Change is not easy. Confronting corruption and its tentacles in every nook and corner of governance, with great help from a private sector who tolerated, even abetted it, requires a courage that belongs to heroes. Even poverty will be used as an excuse to compromise, as though to help the poor makes it necessary to dirty one’s soul. President Noy had heroes for parents. Maybe, he realizes today why destiny played it that way.

Many in the official family of national and local governance will relent to a reduction of corruption because they will be afraid that simple integrity and honesty will prevent them from receiving resources they need. The President can bend to Congress and the Senate, the mayors and governors to the President, the innocent to corrupt judges and justices, candidates to Comelec officials, and down the long line.

Those who compromise will tell themselves that they have to sell their souls in order to help their people. Little do they know, or try as they might not to know, people are enslaved in a national web and culture dominated by corruption. In a corrupt environment, the people are the victims, especially the poor. The people are not saved by compromise, they are punished and condemned by it.

That was why I thought that the Truth Commission was such a necessary instrument to battle corruption with. That is why I continue to believe that a Truth Commission is the only way to hit several birds with one stone. Aside from thieves and plunderers possibly getting imprisoned, the culture of honesty is once again being highlighted as non-negotiable. When the Supreme Court said that the Truth Commission was unconstitutional, I thought President Noy would bring the case to the people and establish Truth Forums everywhere.

But fate is a more masterful and brave player in life. A lowly auditor who is convinced of the guilt of plunder suspect General Carlos Garcia and the support that he receives from other personalities of power, Heidi Mendoza is saying she is on a truth mission. She is showing extraordinary courage for an ordinary Filipino. She is affirming that heroism is not the exclusive virtue of personages in high places, but that it can be the result of fighting those in power and with great wealth.

Filipino. Pilipinas natin. Our country demands from us, from all of us, a personal contribution to nationhood. Corruption prevents a sense of unity, keeps people and sectors apart, exploiter here, victim there. Governance is not just about them up there; it is truly more about you and me here.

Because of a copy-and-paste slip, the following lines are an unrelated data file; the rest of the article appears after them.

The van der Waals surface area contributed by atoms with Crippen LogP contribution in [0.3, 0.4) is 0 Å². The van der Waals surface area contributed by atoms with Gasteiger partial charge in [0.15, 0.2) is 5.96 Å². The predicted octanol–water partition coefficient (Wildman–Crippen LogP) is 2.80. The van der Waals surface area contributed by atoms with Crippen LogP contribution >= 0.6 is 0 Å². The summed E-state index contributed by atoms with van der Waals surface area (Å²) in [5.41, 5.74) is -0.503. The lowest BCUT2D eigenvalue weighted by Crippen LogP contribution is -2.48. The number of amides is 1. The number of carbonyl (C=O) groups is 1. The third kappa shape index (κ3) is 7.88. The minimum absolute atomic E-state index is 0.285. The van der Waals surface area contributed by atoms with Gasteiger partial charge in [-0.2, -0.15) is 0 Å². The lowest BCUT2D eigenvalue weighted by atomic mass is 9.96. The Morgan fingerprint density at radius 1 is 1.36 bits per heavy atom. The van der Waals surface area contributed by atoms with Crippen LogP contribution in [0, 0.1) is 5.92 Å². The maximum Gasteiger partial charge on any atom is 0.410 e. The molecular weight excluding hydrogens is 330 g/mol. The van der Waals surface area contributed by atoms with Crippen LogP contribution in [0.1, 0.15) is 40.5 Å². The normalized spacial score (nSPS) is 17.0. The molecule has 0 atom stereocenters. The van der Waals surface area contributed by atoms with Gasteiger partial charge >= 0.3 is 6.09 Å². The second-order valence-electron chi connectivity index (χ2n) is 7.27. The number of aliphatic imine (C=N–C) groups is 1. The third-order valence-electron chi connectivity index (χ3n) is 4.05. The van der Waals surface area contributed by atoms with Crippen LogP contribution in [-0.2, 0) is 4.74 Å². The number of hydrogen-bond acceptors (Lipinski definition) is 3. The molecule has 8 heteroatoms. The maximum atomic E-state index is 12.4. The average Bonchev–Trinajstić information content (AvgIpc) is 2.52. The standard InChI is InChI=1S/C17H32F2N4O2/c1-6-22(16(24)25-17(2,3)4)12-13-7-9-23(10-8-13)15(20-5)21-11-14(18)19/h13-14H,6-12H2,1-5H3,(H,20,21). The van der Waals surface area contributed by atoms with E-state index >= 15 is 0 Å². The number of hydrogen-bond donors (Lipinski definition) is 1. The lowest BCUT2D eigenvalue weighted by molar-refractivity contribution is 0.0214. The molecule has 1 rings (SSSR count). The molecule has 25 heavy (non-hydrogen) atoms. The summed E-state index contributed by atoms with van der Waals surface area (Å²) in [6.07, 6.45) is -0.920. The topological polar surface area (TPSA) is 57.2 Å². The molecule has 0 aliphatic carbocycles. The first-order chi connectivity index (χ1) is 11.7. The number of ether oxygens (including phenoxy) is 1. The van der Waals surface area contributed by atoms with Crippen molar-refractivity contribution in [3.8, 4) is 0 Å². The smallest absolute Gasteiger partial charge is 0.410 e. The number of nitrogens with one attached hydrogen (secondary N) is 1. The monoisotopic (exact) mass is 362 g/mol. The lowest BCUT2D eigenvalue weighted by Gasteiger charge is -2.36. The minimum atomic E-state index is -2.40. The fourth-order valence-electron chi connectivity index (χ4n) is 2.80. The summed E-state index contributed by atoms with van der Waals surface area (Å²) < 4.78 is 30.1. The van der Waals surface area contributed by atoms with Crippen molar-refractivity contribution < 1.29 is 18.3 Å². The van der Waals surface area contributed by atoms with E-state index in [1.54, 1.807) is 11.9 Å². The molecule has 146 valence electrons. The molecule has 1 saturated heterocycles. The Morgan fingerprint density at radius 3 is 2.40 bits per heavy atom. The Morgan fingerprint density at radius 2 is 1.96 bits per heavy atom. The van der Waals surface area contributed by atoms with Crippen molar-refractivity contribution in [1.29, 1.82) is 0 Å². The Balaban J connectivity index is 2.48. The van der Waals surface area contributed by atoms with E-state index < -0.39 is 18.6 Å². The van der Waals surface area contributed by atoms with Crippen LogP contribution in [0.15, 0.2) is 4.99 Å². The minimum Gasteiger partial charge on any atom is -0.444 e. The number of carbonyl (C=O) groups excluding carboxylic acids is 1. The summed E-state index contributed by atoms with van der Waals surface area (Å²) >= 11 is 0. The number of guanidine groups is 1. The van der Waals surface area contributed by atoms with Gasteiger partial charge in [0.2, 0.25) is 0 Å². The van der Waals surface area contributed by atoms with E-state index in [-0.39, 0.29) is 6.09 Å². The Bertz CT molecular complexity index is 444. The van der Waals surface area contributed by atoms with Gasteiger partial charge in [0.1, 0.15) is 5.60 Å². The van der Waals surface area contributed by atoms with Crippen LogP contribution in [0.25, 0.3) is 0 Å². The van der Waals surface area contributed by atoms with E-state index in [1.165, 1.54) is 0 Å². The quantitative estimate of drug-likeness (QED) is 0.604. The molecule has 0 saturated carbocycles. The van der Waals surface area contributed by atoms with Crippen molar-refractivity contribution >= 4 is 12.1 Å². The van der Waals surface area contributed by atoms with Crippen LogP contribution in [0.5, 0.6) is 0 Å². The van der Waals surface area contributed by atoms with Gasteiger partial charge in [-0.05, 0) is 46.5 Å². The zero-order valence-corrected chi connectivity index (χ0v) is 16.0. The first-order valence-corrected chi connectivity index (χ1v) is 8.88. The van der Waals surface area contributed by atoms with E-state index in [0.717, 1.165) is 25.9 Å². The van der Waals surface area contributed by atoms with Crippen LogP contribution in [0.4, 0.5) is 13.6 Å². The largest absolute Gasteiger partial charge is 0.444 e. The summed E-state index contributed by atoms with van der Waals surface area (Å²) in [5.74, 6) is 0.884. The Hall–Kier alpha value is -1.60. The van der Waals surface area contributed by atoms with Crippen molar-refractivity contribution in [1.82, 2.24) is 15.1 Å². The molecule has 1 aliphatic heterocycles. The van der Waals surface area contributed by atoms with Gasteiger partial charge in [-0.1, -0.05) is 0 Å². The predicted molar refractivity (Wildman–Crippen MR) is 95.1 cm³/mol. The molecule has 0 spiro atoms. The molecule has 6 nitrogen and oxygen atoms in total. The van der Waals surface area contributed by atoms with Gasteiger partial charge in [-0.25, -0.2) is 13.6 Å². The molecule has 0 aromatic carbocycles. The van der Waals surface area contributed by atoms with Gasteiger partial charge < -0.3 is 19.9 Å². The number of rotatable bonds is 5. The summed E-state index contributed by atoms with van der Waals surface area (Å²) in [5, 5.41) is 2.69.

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The stats helper monkeys at WordPress.com mulled over how this blog did in 2010, and here’s a high level summary of its overall blog health:

Healthy blog!

The Blog-Health-o-Meter™ reads Wow.

Crunchy numbers

Featured image

A Boeing 747-400 passenger jet can hold 416 passengers. This blog was viewed about 2,100 times in 2010. That’s about 5 full 747s.

In 2010, there were 5 new posts, not bad for the first year! There were 3 pictures uploaded, taking up a total of 130kb.

The busiest day of the year was July 2nd with 242 views. The most popular post that day was FREE SPEECH: THE BRIGHT AND CONSUMMATE FLOWER OF ALL LIBERTY.

Where did they come from?

The top referring sites in 2010 were facebook.com, mcgi.org, twitter.com, healthfitnesstherapy.com, and en.wordpress.com.

Some visitors came searching, mostly for iglesia ni cristo, magtanggol gatdula, leila delima, toto onato, and ano ang padrino system.

Attractions in 2010

These are the posts and pages that got the most views in 2010.

1

FREE SPEECH: THE BRIGHT AND CONSUMMATE FLOWER OF ALL LIBERTY July 2010
20 comments and 2 Likes on WordPress.com

2

Is the Iglesia ni Cristo displeased with President Aquino? August 2010
6 comments and 1 Like on WordPress.com,

3

Lawyer-columnist punished August 2010
6 comments

4

Why President Aquino should disband MTRCB August 2010
5 comments

5

About July 2010